By ATD’s Orlando Experts, Susan and Simon Veness
This summer is a great time to be visiting Walt Disney World’s Epcot park, with a raft of new attractions and features that give zest and life to the existing rides and shows, and it all starts with a whole new way to see the world…
Soarin’ Around the World: When Soarin’ opened in The Land pavilion at Epcot in 2005, the attraction became an instant hit with all ages, and queues remained long right up until its closing for refurbishment earlier this year. It was a sought-after FastPass (and later, FastPass+) to avoid the often 2-hour queues, but now, with the addition of a third theatre, wait times for the brand new Soarin’ Around the World are tolerable. And that’s good news for everyone, since the attraction is once again a serious crowd-puller.
Disney purists were delighted to see that Patrick Warburton, chief flight attendant, still delivers the safety spiel (so you can still repeat the lines “and of course, these little beauties” and “Nice work, pal” along with him), but beyond that, and the ride vehicles which give the sensation of flying in a hang-glider, the experience is entirely new.
Yes, there are still scents as you glide over certain landscapes, but the experience is even more vivid and your flight comes much closer to the icons of some of the world’s greatest locals (think Taj Mahal, Egypt’s pyramids, the Eiffel Tower, the Great Wall of China, Kilimanjaro National Park, and in a memorable opening scene, Switzerland’s Matterhorn). Remember that golf ball that came whizzing at you in the original Soarin’? There are several near-miss encounters in this version, too, and while many of its key elements are CGI, the visual impact is immense and undeniable. Besides, the new landing point—Epcot—is such a delight we’re prepared to forgive any little ‘reality niggles’.
We will admit we waited for this one eagerly, though we loved Soarin’ as well, and the new version did not disappoint. While the visual ‘surprises’ are only surprises the first time, the overall impact of seeing some of nature’s – and mankind’s – greatest creations is so utterly captivating and exciting, we think this has the same long-lasting appeal and repeat factor of the original. Frankly, once we disembarked we were ready to hop right on and ride again!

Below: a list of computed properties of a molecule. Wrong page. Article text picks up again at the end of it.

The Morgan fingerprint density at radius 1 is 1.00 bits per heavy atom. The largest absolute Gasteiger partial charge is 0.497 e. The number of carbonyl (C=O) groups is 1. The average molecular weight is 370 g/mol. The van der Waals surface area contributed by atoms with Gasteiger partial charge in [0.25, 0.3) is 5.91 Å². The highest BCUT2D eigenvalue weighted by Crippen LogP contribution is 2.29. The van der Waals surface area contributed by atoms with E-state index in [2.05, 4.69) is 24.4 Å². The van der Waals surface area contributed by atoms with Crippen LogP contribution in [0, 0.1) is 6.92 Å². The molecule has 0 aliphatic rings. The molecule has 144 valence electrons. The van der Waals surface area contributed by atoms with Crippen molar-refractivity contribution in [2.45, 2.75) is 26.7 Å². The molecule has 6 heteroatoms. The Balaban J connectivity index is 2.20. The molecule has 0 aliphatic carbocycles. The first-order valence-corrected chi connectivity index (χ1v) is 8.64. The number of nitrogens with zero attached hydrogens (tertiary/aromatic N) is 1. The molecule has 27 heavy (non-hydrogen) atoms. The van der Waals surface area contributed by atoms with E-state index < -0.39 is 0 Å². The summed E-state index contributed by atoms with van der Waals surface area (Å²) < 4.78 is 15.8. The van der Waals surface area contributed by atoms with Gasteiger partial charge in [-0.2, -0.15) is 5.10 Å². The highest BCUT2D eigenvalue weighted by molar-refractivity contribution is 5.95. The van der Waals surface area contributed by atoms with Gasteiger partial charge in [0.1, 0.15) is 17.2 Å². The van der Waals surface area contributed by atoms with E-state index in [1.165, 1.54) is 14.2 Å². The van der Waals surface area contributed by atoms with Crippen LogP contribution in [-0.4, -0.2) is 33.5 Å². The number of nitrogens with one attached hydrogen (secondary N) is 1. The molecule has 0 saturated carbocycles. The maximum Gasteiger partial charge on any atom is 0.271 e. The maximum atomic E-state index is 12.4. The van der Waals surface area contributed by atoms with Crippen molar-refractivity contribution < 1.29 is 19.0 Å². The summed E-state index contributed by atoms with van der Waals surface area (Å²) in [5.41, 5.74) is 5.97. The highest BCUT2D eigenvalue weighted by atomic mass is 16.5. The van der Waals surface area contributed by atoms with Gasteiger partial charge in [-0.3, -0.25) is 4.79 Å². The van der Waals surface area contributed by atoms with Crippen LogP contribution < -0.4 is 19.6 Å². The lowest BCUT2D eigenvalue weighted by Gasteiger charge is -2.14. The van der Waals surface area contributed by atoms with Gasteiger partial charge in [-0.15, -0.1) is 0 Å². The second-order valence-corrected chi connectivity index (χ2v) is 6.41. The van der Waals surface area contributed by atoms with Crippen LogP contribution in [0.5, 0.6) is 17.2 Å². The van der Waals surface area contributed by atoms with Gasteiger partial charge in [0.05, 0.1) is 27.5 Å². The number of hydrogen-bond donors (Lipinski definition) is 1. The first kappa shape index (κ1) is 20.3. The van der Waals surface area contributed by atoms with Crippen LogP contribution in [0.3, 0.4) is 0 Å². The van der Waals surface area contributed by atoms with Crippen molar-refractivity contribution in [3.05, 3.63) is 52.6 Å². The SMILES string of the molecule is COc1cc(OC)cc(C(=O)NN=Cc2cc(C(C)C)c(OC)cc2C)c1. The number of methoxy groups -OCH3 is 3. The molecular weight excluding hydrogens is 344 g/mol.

Arendelle: This pretty little village in Norway doubles the size of the original World Showcase pavilion and is home to the Royal Sommerhus, the summertime residence of Queen Elsa and Princess Anna, bringing the duo to Epcot from their temporary home at Princess Fairytale Hall in Magic Kingdom. The queue for this meet-and-greet is themed, but with no interactive elements to while away the time, and although the cottage was built for royalty it’s surprisingly simple in its design and spare in its accoutrement. Even so, there are some charming photo ops—including a few references to the former Maelstrom ride that used to make its home here—and you’ll have plenty of time to snap some pictures while you wait.
Like Princess Fairytale Hall in the Magic Kingdom, the resident royalty greet guests in one room, with separate opportunities to meet each of them. And as homely as the interior of their summer house is, the backdrop for the meet-and-greet offers a spectacular view over Arendelle to the North Mountain, with Elsa’s grand ice palace in the background.